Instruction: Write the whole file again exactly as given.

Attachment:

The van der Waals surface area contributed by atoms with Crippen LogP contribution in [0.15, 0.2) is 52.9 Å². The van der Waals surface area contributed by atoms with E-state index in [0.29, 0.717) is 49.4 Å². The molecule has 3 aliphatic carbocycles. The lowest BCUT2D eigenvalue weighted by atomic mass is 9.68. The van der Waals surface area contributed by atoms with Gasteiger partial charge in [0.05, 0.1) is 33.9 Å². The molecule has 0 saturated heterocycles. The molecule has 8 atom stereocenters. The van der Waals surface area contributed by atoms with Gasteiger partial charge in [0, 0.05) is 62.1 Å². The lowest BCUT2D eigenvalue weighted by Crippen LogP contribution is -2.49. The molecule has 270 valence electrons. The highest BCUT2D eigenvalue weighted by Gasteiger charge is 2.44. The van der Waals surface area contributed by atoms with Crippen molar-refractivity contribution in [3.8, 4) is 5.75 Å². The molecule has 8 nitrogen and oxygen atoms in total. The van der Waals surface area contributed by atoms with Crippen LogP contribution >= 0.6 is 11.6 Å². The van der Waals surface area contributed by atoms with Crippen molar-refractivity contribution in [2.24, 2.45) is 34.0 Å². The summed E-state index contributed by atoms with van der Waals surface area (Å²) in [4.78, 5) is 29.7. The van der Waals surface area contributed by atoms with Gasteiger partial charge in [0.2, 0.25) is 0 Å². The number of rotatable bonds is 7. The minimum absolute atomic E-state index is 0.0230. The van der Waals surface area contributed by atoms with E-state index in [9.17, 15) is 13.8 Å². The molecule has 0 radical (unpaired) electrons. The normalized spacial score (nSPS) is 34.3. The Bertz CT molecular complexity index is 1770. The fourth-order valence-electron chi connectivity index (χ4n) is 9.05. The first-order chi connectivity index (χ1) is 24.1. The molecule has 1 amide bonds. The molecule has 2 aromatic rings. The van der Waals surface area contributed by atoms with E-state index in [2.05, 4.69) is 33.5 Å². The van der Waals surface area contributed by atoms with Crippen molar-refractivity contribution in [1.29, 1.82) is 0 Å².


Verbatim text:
The van der Waals surface area contributed by atoms with Crippen LogP contribution in [0.15, 0.2) is 52.9 Å². The van der Waals surface area contributed by atoms with E-state index in [0.29, 0.717) is 49.4 Å². The molecule has 3 aliphatic carbocycles. The lowest BCUT2D eigenvalue weighted by atomic mass is 9.68. The van der Waals surface area contributed by atoms with Gasteiger partial charge in [0.05, 0.1) is 33.9 Å². The molecule has 0 saturated heterocycles. The molecule has 8 atom stereocenters. The van der Waals surface area contributed by atoms with Gasteiger partial charge in [0, 0.05) is 62.1 Å². The lowest BCUT2D eigenvalue weighted by Crippen LogP contribution is -2.49. The molecule has 270 valence electrons. The highest BCUT2D eigenvalue weighted by Gasteiger charge is 2.44. The van der Waals surface area contributed by atoms with Crippen molar-refractivity contribution in [3.8, 4) is 5.75 Å². The molecule has 8 nitrogen and oxygen atoms in total. The van der Waals surface area contributed by atoms with Crippen LogP contribution >= 0.6 is 11.6 Å². The van der Waals surface area contributed by atoms with Crippen molar-refractivity contribution in [2.24, 2.45) is 34.0 Å². The summed E-state index contributed by atoms with van der Waals surface area (Å²) in [4.78, 5) is 29.7. The van der Waals surface area contributed by atoms with Gasteiger partial charge in [0.2, 0.25) is 0 Å². The number of rotatable bonds is 7. The minimum absolute atomic E-state index is 0.0230. The van der Waals surface area contributed by atoms with E-state index in [9.17, 15) is 13.8 Å². The molecule has 0 radical (unpaired) electrons. The normalized spacial score (nSPS) is 34.3. The Bertz CT molecular complexity index is 1770. The fourth-order valence-electron chi connectivity index (χ4n) is 9.05. The first-order chi connectivity index (χ1) is 24.1. The molecule has 1 amide bonds. The molecule has 2 aromatic rings. The van der Waals surface area contributed by atoms with E-state index in [2.05, 4.69) is 33.5 Å². The van der Waals surface area contributed by atoms with Crippen molar-refractivity contribution in [1.29, 1.82) is 0 Å².